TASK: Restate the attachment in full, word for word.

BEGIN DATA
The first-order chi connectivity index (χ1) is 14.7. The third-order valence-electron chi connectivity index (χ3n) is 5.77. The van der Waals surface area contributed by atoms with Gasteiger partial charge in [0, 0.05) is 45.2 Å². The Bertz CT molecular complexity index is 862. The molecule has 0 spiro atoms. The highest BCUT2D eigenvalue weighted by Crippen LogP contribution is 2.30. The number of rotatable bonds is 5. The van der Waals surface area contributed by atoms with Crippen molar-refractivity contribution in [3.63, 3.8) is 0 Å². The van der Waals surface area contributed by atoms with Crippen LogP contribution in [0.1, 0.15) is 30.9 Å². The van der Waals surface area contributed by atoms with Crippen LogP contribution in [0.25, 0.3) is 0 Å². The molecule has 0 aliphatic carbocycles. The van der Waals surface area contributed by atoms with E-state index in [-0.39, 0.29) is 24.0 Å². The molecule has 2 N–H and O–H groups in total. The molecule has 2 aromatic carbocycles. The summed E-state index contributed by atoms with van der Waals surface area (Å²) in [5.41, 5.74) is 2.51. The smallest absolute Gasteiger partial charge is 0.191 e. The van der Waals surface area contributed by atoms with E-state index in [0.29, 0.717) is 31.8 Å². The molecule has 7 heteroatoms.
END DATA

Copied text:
The first-order chi connectivity index (χ1) is 14.7. The third-order valence-electron chi connectivity index (χ3n) is 5.77. The van der Waals surface area contributed by atoms with Gasteiger partial charge in [0, 0.05) is 45.2 Å². The Bertz CT molecular complexity index is 862. The molecule has 0 spiro atoms. The highest BCUT2D eigenvalue weighted by Crippen LogP contribution is 2.30. The number of rotatable bonds is 5. The van der Waals surface area contributed by atoms with Crippen molar-refractivity contribution in [3.63, 3.8) is 0 Å². The van der Waals surface area contributed by atoms with Crippen LogP contribution in [0.1, 0.15) is 30.9 Å². The van der Waals surface area contributed by atoms with Crippen LogP contribution in [0.25, 0.3) is 0 Å². The molecule has 0 aliphatic carbocycles. The van der Waals surface area contributed by atoms with E-state index in [-0.39, 0.29) is 24.0 Å². The molecule has 2 N–H and O–H groups in total. The molecule has 2 aromatic carbocycles. The summed E-state index contributed by atoms with van der Waals surface area (Å²) in [5.41, 5.74) is 2.51. The smallest absolute Gasteiger partial charge is 0.191 e. The van der Waals surface area contributed by atoms with E-state index in [0.29, 0.717) is 31.8 Å². The molecule has 7 heteroatoms.